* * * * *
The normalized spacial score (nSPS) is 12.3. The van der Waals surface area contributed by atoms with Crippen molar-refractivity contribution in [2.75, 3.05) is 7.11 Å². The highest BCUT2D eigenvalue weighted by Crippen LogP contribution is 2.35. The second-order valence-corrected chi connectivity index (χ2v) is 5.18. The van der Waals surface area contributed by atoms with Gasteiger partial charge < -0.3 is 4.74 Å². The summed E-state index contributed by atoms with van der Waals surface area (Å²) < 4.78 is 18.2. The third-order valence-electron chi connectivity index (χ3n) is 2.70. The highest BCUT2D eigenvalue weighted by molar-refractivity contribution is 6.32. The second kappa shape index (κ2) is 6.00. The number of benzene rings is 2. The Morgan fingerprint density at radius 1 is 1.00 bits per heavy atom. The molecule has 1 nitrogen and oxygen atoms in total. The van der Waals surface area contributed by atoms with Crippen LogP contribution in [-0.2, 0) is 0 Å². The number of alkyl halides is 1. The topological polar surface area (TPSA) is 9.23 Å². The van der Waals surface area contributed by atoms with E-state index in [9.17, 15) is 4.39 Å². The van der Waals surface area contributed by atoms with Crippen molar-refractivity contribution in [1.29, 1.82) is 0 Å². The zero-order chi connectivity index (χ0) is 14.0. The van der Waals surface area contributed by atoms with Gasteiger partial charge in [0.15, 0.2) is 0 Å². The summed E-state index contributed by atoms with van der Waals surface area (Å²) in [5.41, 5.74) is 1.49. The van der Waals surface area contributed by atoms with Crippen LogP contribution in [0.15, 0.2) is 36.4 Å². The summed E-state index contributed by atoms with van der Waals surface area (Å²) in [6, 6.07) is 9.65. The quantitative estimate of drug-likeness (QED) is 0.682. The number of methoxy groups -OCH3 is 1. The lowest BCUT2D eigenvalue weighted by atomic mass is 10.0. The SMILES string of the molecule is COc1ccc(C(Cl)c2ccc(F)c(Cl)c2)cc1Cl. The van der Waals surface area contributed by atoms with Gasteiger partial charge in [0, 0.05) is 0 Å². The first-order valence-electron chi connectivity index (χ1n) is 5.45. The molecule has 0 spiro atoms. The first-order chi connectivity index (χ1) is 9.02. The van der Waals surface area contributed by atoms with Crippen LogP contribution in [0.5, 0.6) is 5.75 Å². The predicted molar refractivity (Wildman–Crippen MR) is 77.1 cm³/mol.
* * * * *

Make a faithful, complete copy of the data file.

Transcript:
The normalized spacial score (nSPS) is 12.3. The van der Waals surface area contributed by atoms with Crippen molar-refractivity contribution in [2.75, 3.05) is 7.11 Å². The highest BCUT2D eigenvalue weighted by Crippen LogP contribution is 2.35. The second-order valence-corrected chi connectivity index (χ2v) is 5.18. The van der Waals surface area contributed by atoms with Gasteiger partial charge < -0.3 is 4.74 Å². The summed E-state index contributed by atoms with van der Waals surface area (Å²) < 4.78 is 18.2. The third-order valence-electron chi connectivity index (χ3n) is 2.70. The highest BCUT2D eigenvalue weighted by molar-refractivity contribution is 6.32. The second kappa shape index (κ2) is 6.00. The number of benzene rings is 2. The Morgan fingerprint density at radius 1 is 1.00 bits per heavy atom. The molecule has 1 nitrogen and oxygen atoms in total. The van der Waals surface area contributed by atoms with Crippen LogP contribution in [-0.2, 0) is 0 Å². The number of alkyl halides is 1. The topological polar surface area (TPSA) is 9.23 Å². The van der Waals surface area contributed by atoms with E-state index in [9.17, 15) is 4.39 Å². The van der Waals surface area contributed by atoms with Crippen molar-refractivity contribution in [1.29, 1.82) is 0 Å². The zero-order chi connectivity index (χ0) is 14.0. The van der Waals surface area contributed by atoms with Gasteiger partial charge in [0.15, 0.2) is 0 Å². The summed E-state index contributed by atoms with van der Waals surface area (Å²) in [5.41, 5.74) is 1.49. The van der Waals surface area contributed by atoms with Crippen LogP contribution in [0.15, 0.2) is 36.4 Å². The summed E-state index contributed by atoms with van der Waals surface area (Å²) in [6, 6.07) is 9.65. The quantitative estimate of drug-likeness (QED) is 0.682. The number of methoxy groups -OCH3 is 1. The lowest BCUT2D eigenvalue weighted by atomic mass is 10.0. The SMILES string of the molecule is COc1ccc(C(Cl)c2ccc(F)c(Cl)c2)cc1Cl. The van der Waals surface area contributed by atoms with Gasteiger partial charge in [0, 0.05) is 0 Å². The first-order valence-electron chi connectivity index (χ1n) is 5.45. The molecule has 0 spiro atoms. The first-order chi connectivity index (χ1) is 9.02. The van der Waals surface area contributed by atoms with Crippen LogP contribution in [0.5, 0.6) is 5.75 Å². The predicted molar refractivity (Wildman–Crippen MR) is 77.1 cm³/mol.